2666  NOV 07 2008

2666

2666 is a novel written by Roberto Bolaño and published posthumously in Spanish in 2004. The English translation hits stores next Tuesday and the reviews couldn't be better, especially considering the book's 912 pages. From Jonathan Lethem's review in the NY Times Book Review, reprinted in the IHT:

"2666" is the permanently mysterious title of a Bolaño manuscript rescued from his desk after his passing, the primary effort of the last five years of his life. The book was published in Spanish in 2004 to tremendous acclaim, after what appears to have been a bit of dithering over Bolaño final intentions -- a small result of which is that its English translation has been bracketed by two faintly defensive statements justifying the book's present form. They needn't have bothered. "2666" is as consummate a performance as any 900-page novel dare hope to be: Bolaño won the race to the finish line in writing what he plainly intended as a master statement. Indeed, he produced not only a supreme capstone to his own vaulting ambition, but a landmark in what's possible for the novel as a form in our increasingly, and terrifyingly, post-national world. "The Savage Detectives" looks positively hermetic beside it.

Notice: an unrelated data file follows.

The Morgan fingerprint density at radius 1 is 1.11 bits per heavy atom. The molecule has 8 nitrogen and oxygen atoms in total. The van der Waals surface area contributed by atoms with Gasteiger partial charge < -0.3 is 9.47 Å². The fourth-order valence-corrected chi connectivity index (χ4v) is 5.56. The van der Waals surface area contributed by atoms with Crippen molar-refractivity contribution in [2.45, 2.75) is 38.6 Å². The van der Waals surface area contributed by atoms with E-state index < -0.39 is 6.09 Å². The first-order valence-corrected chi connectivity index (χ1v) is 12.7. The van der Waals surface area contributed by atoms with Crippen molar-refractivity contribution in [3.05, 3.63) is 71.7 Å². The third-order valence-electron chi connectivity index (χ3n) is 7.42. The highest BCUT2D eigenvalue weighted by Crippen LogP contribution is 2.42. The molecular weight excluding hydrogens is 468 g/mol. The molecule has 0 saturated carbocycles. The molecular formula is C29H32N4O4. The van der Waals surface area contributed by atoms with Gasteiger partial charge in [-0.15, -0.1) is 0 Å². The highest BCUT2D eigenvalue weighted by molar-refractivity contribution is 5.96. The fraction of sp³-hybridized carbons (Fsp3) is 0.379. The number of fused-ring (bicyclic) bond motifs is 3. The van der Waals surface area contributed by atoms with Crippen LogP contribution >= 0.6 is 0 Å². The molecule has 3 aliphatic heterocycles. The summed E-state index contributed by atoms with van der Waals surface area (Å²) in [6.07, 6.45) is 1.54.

Lethem also compares a part of 2666 to Murakami's The Wind-Up Bird Chronicle, which means, like, hey sign me up. (thx, matt)

Update: The Times has posted the original review by Lethem...looks like the IHT version was slightly abridged. Here's a missing comparison to Wallace's Infinite Jest:

By bringing scents of a Latin American culture more fitful, pop-savvy and suspicious of earthy machismo than that which it succeeds, Bolaño has been taken as a kind of reset button on our deplorably sporadic appetite for international writing, standing in relation to the generation of Garcia Márquez, Vargas Llosa and Fuentes as, say, David Foster Wallace does to Mailer, Updike and Roth. As with Wallace's "Infinite Jest," in "The Savage Detectives" Bolaño delivered a genuine epic inoculated against grandiosity by humane irony, vernacular wit and a hint of punk-rock self-effacement. Any suspicion that literary culture had rushed to sentimentalize an exotic figure of quasi martyrdom was overwhelmed by the intimacy and humor of a voice that earned its breadth line by line, defying traditional fictional form with a torrential insouciance.

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